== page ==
Suffering from a toothache is never a pleasant experience, but, in most cases, it is one that can be solved relatively easily by your dentist by repairing or extracting the offending tooth. However, in some cases, a damaged tooth can cause pain not only in the tooth itself but also in other teeth or other parts of the face entirely. This phenomenon is well-known by dentists and is called 'referred pain'.
What is referred pain?
Sensations of touch and pain in the teeth are controlled by the trigeminal nerve, a large nerve cluster which connects all of your teeth to the same relay of nerve cells. When one end of this nerve cluster becomes irritated by a damaged or decayed tooth, the other branches of this nerve cluster can also be affected, provoking sensations of pain in areas of your face that are in perfect health.
In many cases, this nervous confusion causes no pain to be felt in the tooth which is actually damaged, while pain in concentrated in other, undamaged teeth in our mouth. However, this pain can also occur in other areas, such as your cheeks, jaw muscles and even your ears and neck. This can make diagnosing the source of pain in your mouth and face challenging, and you should call upon a dentist as soon as possible to ascertain the actual cause of your pain.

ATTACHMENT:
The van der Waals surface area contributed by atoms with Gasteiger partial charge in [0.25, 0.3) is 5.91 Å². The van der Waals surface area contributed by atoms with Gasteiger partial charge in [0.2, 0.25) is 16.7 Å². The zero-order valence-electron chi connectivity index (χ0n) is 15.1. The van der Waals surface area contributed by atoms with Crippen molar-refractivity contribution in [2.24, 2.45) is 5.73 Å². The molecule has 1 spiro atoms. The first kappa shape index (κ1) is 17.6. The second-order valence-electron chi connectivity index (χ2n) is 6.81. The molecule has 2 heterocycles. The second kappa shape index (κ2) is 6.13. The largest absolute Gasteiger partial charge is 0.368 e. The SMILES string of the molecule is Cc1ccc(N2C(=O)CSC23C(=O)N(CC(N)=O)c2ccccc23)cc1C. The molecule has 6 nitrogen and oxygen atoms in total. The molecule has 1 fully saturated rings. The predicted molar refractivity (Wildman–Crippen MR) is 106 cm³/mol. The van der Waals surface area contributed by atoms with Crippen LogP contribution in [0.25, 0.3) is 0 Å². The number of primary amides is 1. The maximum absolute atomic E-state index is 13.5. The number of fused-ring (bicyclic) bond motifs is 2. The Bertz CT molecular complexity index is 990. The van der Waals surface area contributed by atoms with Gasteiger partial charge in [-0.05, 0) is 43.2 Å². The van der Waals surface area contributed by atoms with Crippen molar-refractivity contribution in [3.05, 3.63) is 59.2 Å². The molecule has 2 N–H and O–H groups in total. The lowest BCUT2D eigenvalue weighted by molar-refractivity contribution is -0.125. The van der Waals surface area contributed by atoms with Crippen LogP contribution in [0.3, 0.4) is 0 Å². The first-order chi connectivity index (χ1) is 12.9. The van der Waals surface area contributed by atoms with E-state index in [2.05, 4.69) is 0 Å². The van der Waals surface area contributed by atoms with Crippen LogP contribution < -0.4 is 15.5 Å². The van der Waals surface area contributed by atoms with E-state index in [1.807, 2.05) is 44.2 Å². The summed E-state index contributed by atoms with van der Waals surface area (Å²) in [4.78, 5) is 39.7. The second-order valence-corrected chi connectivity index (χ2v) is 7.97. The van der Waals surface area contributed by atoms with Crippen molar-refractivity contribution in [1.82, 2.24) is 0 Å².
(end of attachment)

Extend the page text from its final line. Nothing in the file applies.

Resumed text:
How can my dentist relieve referred pain?
Although referred pain can cause the sensation of pain to spread to many disparate areas of your face, this does not mean that the damage causing it has also spread. Consequently, removing the source of the pain will, in most cases, eliminate any and all instances of referred pain you are experiencing.
To test which of your teeth is causing this referred pain, your dentist will run a number of simple, non-invasive tests. In many cases, simply tapping the tooth generating the referred pain will cause the pain to concentrate on the damaged tooth, allowing it to be easily identified and treated. If this is ineffectual, X-ray scans and bite analysis can be used. Your dentist can also use sensations of hot and cold to deliberately amplify the pain. This intense pain is very transient, and will only occur once your dentist applies heat or cold to the damaged tooth.
Once the offending tooth has been identified, it can be numbed so repair work or extraction can begin. Most patients suffering from referred pain will find that all the painful sensations they feel are numbed once the tooth itself is numbed, providing confirmation that the tooth is the source of the pain. However, if the pain persists, you should inform your dentist immediately, as persistent referred pain can point to a number of more serious health problems, such as sinus infections and even heart problems.